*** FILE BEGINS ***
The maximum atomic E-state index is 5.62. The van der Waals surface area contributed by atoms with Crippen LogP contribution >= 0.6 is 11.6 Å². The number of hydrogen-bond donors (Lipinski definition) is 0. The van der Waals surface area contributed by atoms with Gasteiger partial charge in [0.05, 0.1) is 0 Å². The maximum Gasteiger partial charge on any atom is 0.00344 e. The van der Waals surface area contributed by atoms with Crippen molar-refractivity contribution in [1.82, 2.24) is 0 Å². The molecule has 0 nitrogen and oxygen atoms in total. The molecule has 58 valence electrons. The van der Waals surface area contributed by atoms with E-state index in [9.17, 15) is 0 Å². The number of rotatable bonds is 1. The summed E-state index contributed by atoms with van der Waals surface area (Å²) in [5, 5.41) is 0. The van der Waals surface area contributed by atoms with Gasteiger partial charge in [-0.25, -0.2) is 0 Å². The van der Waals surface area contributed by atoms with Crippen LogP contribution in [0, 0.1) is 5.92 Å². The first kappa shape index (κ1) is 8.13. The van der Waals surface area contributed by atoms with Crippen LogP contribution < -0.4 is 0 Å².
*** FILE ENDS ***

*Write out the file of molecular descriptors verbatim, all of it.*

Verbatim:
The maximum atomic E-state index is 5.62. The van der Waals surface area contributed by atoms with Crippen LogP contribution >= 0.6 is 11.6 Å². The number of hydrogen-bond donors (Lipinski definition) is 0. The van der Waals surface area contributed by atoms with Gasteiger partial charge in [0.05, 0.1) is 0 Å². The maximum Gasteiger partial charge on any atom is 0.00344 e. The van der Waals surface area contributed by atoms with Crippen molar-refractivity contribution in [1.82, 2.24) is 0 Å². The molecule has 0 nitrogen and oxygen atoms in total. The molecule has 58 valence electrons. The van der Waals surface area contributed by atoms with E-state index in [9.17, 15) is 0 Å². The number of rotatable bonds is 1. The summed E-state index contributed by atoms with van der Waals surface area (Å²) in [5, 5.41) is 0. The van der Waals surface area contributed by atoms with Gasteiger partial charge in [-0.25, -0.2) is 0 Å². The van der Waals surface area contributed by atoms with Crippen LogP contribution in [0, 0.1) is 5.92 Å². The first kappa shape index (κ1) is 8.13. The van der Waals surface area contributed by atoms with Crippen LogP contribution < -0.4 is 0 Å².